JIM LEHRER: Finally tonight, essayist Clarence Page of the Chicago Tribune considers a young man named Tiger.
CLARENCE PAGE, Chicago Tribune: With his explosive swing, his dead-on accuracy, and his irrepressible smile, Tiger Woods doesn't just play golf; he upsets the game. He upsets a lot of games; like the color game, an ancient American game, Tiger is a person of colors, all colors. His mother's ancestry is Asian. His father's ancestry is African, European, and Native American. But like other Americans of African descent, the elder Woods is called simply "black," and so most often is his son.
That's how race usually works in America. It's called the "one drop" rule, a peculiarly American paradox. It holds that if you have one drop of black blood in your family, you're black. You would have to go back to Nazi Germany's Nuremberg laws to find anything quite like the one drop rule, simplistic, racist, and pernicious. In America, the one-drop rule goes back to plantation days, and it's been with us ever since. Homer Plessey, for example, looked white but he was 1/8 black. That's all it took in 1896 for the Supreme Court to decide in Plessey V. Ferguson but he could not ride in a railroad car reserved for whites as long as they were separate but equal facilities for blacks.
The one-drop rule was invented by slave masters because they wanted to have more slaves. Today, ironically, the one-drop rule has been embraced by black folks because we want more black folks. After all, greater numbers translate into greater political and social clout. So it's a big deal for racial and ethnic groups when the federal government decides which races are to be measured, which boxes are to be checked on the census form. The debate has never been more fierce than it is right now. It's even reached Capitol Hill. The number of marriages between people of different races has quadrupled since the 1960's. It keeps going up. It is not turning back.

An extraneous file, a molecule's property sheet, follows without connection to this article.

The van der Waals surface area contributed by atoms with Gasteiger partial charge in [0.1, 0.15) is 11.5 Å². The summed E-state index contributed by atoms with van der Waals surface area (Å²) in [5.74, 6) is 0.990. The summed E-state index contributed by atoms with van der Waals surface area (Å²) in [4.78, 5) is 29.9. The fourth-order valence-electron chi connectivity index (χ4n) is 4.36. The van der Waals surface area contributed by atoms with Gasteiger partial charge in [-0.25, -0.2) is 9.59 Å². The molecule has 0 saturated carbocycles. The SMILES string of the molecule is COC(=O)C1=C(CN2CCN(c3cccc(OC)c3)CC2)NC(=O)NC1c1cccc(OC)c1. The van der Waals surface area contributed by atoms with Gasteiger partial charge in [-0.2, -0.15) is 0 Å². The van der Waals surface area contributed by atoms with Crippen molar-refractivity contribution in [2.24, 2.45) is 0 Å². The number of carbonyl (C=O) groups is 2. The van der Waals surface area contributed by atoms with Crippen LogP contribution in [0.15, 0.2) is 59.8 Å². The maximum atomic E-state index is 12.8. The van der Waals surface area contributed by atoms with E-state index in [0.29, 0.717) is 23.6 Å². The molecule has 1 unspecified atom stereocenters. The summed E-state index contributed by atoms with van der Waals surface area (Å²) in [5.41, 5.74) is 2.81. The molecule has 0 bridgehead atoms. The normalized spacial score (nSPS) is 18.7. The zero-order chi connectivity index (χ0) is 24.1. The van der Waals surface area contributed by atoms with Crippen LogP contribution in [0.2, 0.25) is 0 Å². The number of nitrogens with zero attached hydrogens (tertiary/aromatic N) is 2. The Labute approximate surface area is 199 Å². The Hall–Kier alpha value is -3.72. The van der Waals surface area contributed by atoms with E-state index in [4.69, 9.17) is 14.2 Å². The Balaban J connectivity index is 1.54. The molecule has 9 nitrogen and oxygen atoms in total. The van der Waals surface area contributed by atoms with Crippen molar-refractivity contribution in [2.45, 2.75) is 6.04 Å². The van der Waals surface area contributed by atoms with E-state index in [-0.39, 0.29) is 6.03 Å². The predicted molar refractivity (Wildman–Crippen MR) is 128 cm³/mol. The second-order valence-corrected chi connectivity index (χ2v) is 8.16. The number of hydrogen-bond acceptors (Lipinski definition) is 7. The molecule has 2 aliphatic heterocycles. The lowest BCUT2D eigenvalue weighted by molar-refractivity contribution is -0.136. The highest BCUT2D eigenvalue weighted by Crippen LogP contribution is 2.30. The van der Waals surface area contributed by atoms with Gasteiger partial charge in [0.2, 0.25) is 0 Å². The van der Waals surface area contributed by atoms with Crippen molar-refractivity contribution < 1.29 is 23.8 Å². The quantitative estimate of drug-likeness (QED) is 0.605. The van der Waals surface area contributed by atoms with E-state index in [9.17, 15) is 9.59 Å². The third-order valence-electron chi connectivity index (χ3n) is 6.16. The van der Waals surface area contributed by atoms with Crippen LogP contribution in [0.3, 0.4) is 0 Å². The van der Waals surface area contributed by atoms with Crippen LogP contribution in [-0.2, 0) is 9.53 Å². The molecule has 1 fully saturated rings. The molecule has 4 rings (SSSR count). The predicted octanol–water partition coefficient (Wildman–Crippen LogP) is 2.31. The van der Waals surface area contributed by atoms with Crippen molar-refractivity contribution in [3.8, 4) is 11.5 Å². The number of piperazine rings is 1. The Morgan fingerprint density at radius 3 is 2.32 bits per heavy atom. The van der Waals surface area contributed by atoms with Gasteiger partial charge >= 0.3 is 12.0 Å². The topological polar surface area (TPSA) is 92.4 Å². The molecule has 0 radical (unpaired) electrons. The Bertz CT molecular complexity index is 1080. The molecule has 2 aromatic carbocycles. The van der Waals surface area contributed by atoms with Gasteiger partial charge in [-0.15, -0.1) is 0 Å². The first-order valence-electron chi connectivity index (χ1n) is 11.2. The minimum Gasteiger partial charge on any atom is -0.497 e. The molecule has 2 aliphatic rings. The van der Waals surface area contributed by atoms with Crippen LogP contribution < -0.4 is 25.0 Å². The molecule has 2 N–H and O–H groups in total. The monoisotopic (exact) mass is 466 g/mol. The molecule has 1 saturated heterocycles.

Perhaps it was inevitable then that a new generation of mixed race Americans now want a new mixed race category to be added. They no longer want to be forced to deny part of their parentage. Tiger realizes it. He can't help but realize it. He often calls himself "caublinasian," a combination of Caucasian, black, Indian, and Asian. When racial questionnaires don't offer a multi-racial box, he checks either black or Asian. "Neither bothers me," he says, "but it doesn't capture all of me."
If people cannot call themselves what they want to call themselves, they cannot call themselves truly free, which raises a host of new questions. If the mix label grows in popularity, how far back will we go? Most black Americans can claim some white or Indian blood somewhere in our background. And for that matter, an estimated 10 to 15 percent of white Americans have some black blood in them, whether they realize it or not, all of which underscores the paradox and absurdity of race, how it is not a biological construct, so much as it is a social, political, and emotional construct. For Americans who believe in the ancient melting pot metaphor that's just fine. The sooner we get rid of racial labels, they like to say, the sooner we can get rid of race and racism. But before we all melt into one race, a nice elegant shade of beige perhaps, we've got some unfinished business. Before we can get past race in America, we've got to work our way through it.
Perhaps Tiger Woods is showing us the way, upsetting the tyranny of group identity to reassert himself as an individual and to add a new twist to the American notion of freedom. Proud, jolly, and confident, he shows old masters new tricks. He also shows us Americans how much we have been prisoners of our past, even as our future is overtaking us. He's a credit to his races--every one of them.
I'm Clarence Page.